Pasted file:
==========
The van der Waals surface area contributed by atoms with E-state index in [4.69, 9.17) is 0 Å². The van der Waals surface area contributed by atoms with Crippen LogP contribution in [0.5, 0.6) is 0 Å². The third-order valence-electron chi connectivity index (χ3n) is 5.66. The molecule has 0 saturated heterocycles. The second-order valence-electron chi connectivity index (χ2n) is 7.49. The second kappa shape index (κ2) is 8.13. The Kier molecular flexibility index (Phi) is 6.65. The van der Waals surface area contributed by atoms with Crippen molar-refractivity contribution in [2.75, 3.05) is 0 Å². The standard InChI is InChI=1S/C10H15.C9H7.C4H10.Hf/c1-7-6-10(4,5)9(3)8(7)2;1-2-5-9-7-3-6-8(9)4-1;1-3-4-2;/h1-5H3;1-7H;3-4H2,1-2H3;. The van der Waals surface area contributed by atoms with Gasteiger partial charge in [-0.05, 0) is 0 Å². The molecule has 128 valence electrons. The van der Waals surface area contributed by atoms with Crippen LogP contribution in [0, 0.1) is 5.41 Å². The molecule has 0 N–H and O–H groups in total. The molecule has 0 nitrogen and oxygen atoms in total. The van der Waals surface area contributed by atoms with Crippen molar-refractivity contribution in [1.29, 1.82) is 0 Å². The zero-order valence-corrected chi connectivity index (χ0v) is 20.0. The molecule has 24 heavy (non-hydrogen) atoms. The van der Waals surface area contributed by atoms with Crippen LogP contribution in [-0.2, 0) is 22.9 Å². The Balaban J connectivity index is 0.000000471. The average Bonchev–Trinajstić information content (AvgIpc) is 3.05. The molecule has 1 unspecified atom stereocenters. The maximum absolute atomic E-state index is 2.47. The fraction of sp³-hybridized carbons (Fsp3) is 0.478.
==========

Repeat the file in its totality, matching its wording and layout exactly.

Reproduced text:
The van der Waals surface area contributed by atoms with E-state index in [4.69, 9.17) is 0 Å². The van der Waals surface area contributed by atoms with Crippen LogP contribution in [0.5, 0.6) is 0 Å². The third-order valence-electron chi connectivity index (χ3n) is 5.66. The molecule has 0 saturated heterocycles. The second-order valence-electron chi connectivity index (χ2n) is 7.49. The second kappa shape index (κ2) is 8.13. The Kier molecular flexibility index (Phi) is 6.65. The van der Waals surface area contributed by atoms with Crippen molar-refractivity contribution in [2.75, 3.05) is 0 Å². The standard InChI is InChI=1S/C10H15.C9H7.C4H10.Hf/c1-7-6-10(4,5)9(3)8(7)2;1-2-5-9-7-3-6-8(9)4-1;1-3-4-2;/h1-5H3;1-7H;3-4H2,1-2H3;. The van der Waals surface area contributed by atoms with Gasteiger partial charge in [-0.05, 0) is 0 Å². The molecule has 128 valence electrons. The van der Waals surface area contributed by atoms with Crippen LogP contribution in [0, 0.1) is 5.41 Å². The molecule has 0 N–H and O–H groups in total. The molecule has 0 nitrogen and oxygen atoms in total. The van der Waals surface area contributed by atoms with Crippen molar-refractivity contribution in [1.29, 1.82) is 0 Å². The zero-order valence-corrected chi connectivity index (χ0v) is 20.0. The molecule has 24 heavy (non-hydrogen) atoms. The van der Waals surface area contributed by atoms with Crippen LogP contribution in [-0.2, 0) is 22.9 Å². The Balaban J connectivity index is 0.000000471. The average Bonchev–Trinajstić information content (AvgIpc) is 3.05. The molecule has 1 unspecified atom stereocenters. The maximum absolute atomic E-state index is 2.47. The fraction of sp³-hybridized carbons (Fsp3) is 0.478.